Speech Codes of the Year: 2012
December 27, 2012
Each month, FIRE singles out a particularly reprehensible campus speech code for our Speech Code of the Month designation. While all of 2012's Speech Codes of the Month flagrantly violated students' and faculty members' right to free expression, two of them were so egregious that they deserve special mention as 2012's Speech Codes of the Year.
- Oakland University. At Oakland University in Michigan, the policy on "Telephones" (PDF) provides that "No person shall use any telephone or other communications device to harass, offend, or disturb any other person, nor shall any person use threatening, obscene, immoral, or insulting language over any telephone or other communications device." This policy illustrates perfectly the mock-Victorian sensibility that seems to underlie so many university speech codes-a sensibility according to which adult college students must not be exposed to anything "insulting" or (gasp) "immoral."
The policy is also unconstitutionally vague and overbroad. It is vague because students cannot possibly know in advance what is prohibited, since there is no way to know what another person might find offensive, disturbing, immoral, or insulting. It is overbroad because most language that would be offensive or insulting to a reasonable person is still entitled to full First Amendment protection. As the U.S. Supreme Court has written, "the mere dissemination of ideas-no matter how offensive to good taste-on a state university campus may not be shut off in the name alone of ‘conventions of decency.'" Papish v. Board of Curators of the University of Missouri, 410 U.S. 667, 670 (1973).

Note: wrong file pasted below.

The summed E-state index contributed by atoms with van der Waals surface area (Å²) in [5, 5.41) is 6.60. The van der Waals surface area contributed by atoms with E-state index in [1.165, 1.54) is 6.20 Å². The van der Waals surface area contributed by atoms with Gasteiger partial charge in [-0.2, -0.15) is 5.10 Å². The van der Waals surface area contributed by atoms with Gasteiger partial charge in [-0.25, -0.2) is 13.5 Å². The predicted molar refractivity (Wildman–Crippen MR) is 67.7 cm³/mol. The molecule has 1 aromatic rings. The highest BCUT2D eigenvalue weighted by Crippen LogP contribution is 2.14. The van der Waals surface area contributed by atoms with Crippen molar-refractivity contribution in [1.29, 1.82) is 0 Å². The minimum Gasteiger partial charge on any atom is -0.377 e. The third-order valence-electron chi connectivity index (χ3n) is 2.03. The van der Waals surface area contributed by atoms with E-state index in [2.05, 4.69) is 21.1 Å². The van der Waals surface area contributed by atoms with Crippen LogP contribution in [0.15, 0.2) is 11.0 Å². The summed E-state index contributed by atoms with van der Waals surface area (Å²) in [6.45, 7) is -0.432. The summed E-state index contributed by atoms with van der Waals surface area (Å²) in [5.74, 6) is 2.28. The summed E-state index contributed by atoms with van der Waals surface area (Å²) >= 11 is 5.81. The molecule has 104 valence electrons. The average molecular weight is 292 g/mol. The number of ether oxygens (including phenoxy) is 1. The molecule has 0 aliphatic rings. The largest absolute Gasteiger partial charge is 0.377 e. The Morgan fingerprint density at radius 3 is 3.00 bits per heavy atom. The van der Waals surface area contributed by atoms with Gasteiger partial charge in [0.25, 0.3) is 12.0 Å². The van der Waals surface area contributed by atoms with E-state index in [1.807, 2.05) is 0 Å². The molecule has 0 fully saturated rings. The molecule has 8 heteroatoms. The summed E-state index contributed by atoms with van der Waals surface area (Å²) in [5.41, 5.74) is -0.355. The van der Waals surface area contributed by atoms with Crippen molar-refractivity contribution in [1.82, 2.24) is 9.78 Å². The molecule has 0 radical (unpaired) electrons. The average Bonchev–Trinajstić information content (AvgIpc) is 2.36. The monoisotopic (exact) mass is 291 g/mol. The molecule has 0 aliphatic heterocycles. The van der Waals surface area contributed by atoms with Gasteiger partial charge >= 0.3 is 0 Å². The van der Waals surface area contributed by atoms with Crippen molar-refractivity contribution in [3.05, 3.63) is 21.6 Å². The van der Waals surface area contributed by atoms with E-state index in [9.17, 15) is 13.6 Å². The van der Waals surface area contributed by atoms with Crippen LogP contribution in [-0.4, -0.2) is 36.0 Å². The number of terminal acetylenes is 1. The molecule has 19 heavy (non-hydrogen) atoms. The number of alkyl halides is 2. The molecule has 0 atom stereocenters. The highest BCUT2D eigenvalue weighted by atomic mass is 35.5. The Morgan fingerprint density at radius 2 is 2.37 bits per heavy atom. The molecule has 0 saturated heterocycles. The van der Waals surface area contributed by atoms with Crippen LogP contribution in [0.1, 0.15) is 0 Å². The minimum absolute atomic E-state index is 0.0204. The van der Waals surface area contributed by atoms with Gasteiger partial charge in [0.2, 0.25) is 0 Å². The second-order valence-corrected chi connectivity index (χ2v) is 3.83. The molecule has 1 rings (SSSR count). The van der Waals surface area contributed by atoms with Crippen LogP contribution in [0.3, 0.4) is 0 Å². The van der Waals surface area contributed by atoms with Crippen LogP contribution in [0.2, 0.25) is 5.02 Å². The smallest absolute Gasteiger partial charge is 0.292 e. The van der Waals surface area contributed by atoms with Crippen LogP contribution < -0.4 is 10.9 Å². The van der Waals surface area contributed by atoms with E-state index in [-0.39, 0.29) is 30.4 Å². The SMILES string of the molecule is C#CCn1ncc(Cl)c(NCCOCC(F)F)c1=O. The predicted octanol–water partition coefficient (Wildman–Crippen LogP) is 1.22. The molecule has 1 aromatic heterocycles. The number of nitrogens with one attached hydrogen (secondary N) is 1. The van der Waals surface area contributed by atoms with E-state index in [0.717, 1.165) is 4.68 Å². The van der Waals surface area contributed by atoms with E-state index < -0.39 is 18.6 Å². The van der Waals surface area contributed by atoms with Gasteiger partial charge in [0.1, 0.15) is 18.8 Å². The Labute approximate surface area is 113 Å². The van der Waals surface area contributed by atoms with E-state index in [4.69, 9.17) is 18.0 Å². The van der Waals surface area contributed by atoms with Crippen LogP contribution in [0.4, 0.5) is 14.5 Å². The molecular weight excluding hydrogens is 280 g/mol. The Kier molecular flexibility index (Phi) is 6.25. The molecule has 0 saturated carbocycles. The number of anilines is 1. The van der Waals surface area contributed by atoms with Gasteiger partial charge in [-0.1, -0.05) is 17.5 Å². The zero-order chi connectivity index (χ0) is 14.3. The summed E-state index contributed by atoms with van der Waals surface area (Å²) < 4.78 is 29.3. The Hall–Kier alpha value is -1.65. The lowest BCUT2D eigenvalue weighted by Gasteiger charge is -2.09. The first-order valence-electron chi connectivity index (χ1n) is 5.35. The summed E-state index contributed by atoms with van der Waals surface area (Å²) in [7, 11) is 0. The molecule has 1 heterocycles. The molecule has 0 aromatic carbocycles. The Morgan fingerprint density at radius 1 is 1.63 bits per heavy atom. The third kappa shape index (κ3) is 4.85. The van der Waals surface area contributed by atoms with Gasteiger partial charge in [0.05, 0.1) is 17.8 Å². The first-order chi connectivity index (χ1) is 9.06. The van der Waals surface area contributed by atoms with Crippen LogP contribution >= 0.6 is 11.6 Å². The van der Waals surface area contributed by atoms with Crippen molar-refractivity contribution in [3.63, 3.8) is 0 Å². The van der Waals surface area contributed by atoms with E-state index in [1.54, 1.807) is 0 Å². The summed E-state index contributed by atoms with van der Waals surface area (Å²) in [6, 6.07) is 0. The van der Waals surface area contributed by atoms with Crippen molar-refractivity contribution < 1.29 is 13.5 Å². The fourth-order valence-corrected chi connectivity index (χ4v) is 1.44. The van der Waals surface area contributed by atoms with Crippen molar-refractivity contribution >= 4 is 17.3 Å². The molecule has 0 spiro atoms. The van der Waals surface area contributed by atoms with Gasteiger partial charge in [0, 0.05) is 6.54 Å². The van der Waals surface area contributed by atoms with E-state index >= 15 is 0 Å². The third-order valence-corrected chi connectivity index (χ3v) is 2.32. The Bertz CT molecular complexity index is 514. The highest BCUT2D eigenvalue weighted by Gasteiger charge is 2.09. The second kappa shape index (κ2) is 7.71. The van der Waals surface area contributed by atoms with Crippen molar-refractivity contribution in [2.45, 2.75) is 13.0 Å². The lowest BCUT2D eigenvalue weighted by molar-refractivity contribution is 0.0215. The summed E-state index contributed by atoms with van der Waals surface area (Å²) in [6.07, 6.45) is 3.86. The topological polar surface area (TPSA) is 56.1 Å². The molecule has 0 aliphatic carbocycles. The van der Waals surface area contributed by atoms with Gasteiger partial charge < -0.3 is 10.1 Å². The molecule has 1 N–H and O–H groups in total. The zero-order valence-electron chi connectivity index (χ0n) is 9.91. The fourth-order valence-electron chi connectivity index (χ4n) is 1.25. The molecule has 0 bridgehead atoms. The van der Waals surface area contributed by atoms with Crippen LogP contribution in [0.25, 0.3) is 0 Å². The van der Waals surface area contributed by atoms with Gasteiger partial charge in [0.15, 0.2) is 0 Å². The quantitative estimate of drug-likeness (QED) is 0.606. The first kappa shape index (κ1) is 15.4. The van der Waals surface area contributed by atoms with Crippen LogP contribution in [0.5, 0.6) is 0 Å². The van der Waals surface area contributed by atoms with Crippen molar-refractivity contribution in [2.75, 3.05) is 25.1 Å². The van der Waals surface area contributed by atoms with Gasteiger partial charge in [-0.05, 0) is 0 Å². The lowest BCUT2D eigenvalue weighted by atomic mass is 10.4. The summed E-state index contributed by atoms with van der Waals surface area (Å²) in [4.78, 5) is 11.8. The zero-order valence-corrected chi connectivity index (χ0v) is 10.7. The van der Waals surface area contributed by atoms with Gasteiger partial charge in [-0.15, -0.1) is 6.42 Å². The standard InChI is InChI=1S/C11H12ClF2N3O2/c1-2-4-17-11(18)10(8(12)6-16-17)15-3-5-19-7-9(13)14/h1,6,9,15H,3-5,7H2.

- Illinois State University. Illinois State University's Code of Student Conduct (PDF) sets forth a list of "non-negotiable values" at the university, including "civility," "an appreciation of diversity," and "individual and social responsibility." The policy then provides that "[w]hen individual behavior conflicts with the values of the University, the individual must choose whether to adapt his or her behavior to meet the needs of the community or to leave the University." In other words, if a student's expression or behavior deviates from the university's definition of what it means to appreciate diversity or be socially responsible, that student may be kicked out of the university.
As a public university, Illinois State has no right to require its students to adhere to certain values as a condition of membership in the university community. If this is not immediately clear to you, just try substituting the word "patriotism" for any of the values on that list and imagine the university enforcing the policy. Administrators at Illinois State would be well advised to read the decision of the Supreme Court in West Virginia State Board of Education v. Barnette, 319 U.S. 624 (1943), in which the Court held that a public school could not compel its students to salute or pledge allegiance to the American flag. Such a requirement was unconstitutional, the Court held, because "[i]f there is any fixed star in our constitutional constellation, it is that no official, high or petty, can prescribe what shall be orthodox in politics, nationalism, religion, or other matters of opinion, or force citizens to confess by word or act their faith therein. If there are any circumstances which permit an exception, they do not now occur to us."